The reading law: Oklahoma’s reading act was passed in the 1990s mainly to provide funding to help first- and third-grade students improve reading skills. In 2011, after heated debate, lawmakers added test-based promotion.
The law requires school districts to assess children’s reading levels in kindergarten; each school must submit reading plans on how to improve strugglers’ skills.
Starting in 2014, third-graders who score “unsatisfactory” on the Oklahoma Core Curriculum Test for reading will be held back unless they are given an exemption.
Exemptions include having limited English proficiency, passing state-approved alternative assessment tests or providing a teacher’s documentation proving the child has adequate reading skills. Students who complete a summer reading program are also eligible for promotion, at the teacher’s discretion.
Retained students can be promoted mid-year if they pass a state-approved assessment test or develop a reading portfolio to prove their ability to read at grade level.
Oklahoma Department of Education officials say the reading act is designed to help schools improve most students’ skills regardless of reading habits at home or attendance problems.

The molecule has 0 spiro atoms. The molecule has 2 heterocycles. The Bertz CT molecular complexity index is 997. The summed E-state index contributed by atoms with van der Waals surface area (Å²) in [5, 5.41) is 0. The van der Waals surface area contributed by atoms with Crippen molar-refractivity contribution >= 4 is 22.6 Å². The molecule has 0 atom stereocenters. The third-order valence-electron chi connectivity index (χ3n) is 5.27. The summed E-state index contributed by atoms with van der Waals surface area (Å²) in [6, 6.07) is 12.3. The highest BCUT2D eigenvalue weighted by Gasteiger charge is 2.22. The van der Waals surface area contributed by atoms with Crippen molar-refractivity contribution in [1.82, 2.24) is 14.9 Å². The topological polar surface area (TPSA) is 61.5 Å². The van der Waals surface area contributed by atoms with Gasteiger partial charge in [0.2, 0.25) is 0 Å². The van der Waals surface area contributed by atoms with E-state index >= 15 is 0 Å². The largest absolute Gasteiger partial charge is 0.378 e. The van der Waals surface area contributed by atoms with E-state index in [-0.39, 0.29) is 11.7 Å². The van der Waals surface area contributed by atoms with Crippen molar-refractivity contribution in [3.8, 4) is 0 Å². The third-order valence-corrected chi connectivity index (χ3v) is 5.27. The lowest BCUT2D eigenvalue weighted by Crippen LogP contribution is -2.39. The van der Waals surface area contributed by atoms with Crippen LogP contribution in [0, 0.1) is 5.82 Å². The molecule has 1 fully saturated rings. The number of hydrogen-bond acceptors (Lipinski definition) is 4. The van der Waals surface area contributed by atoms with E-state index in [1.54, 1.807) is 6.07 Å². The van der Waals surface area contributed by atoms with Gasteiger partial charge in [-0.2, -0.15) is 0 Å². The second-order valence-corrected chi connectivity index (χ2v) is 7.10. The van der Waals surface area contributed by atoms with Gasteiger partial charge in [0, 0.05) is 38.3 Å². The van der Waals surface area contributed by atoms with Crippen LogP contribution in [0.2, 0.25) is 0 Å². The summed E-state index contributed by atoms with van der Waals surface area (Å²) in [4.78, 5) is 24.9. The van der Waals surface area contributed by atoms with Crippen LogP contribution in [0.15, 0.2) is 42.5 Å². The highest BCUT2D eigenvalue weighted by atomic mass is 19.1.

Tricia Pemberton, spokeswoman for the education department, said some schools with many low-income students score well on state reading tests.
“(These schools) are doing it with the same amount of funding, no more or no less funding,” Pemberton said. “They can do it.”
Florida model: Oklahoma’s reading law is modeled off a Florida read-or-fail law enacted in 2002. The law has been touted as the reason for the state’s academic gains.
Since 2002, average fourth-grade reading scores in Florida on the Nation’s Report Card have jumped by 11 points and are five points above the national average. Minority and low-income students made significant improvements.
The results speak to Florida’s efforts to help struggling kids and hold back the children that need more time, said Mary Laura Bragg, who a decade ago headed then-Gov. Jeb Bush’s reading office and helped craft the reading law.
After Florida’s law took effect, the number of retained third-graders soared by more than 300 percent — to 23,166, according to state education data. The number has fallen since, but the state still holds back more students than it did before the law was passed.
Researchers are still scrutinizing the effects.